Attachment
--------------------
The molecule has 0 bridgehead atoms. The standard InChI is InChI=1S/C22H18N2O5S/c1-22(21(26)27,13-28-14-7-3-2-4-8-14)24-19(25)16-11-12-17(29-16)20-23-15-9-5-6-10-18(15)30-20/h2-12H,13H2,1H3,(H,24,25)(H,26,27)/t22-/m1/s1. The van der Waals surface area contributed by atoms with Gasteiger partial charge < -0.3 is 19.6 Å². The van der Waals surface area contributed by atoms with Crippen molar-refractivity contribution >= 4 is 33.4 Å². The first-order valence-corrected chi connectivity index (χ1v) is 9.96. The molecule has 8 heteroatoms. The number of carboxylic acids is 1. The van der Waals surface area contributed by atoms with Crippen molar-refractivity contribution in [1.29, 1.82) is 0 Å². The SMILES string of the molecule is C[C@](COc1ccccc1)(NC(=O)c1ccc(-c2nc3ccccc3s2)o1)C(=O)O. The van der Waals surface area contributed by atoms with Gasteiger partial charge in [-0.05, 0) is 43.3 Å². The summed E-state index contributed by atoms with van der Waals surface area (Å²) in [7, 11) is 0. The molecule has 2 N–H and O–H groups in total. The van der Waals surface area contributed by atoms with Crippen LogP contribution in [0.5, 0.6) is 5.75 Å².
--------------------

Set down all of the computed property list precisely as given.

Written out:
The molecule has 0 bridgehead atoms. The standard InChI is InChI=1S/C22H18N2O5S/c1-22(21(26)27,13-28-14-7-3-2-4-8-14)24-19(25)16-11-12-17(29-16)20-23-15-9-5-6-10-18(15)30-20/h2-12H,13H2,1H3,(H,24,25)(H,26,27)/t22-/m1/s1. The van der Waals surface area contributed by atoms with Gasteiger partial charge < -0.3 is 19.6 Å². The van der Waals surface area contributed by atoms with Crippen molar-refractivity contribution >= 4 is 33.4 Å². The first-order valence-corrected chi connectivity index (χ1v) is 9.96. The molecule has 8 heteroatoms. The number of carboxylic acids is 1. The van der Waals surface area contributed by atoms with Crippen molar-refractivity contribution in [1.29, 1.82) is 0 Å². The SMILES string of the molecule is C[C@](COc1ccccc1)(NC(=O)c1ccc(-c2nc3ccccc3s2)o1)C(=O)O. The van der Waals surface area contributed by atoms with Gasteiger partial charge in [-0.05, 0) is 43.3 Å². The summed E-state index contributed by atoms with van der Waals surface area (Å²) in [7, 11) is 0. The molecule has 2 N–H and O–H groups in total. The van der Waals surface area contributed by atoms with Crippen LogP contribution in [0.5, 0.6) is 5.75 Å².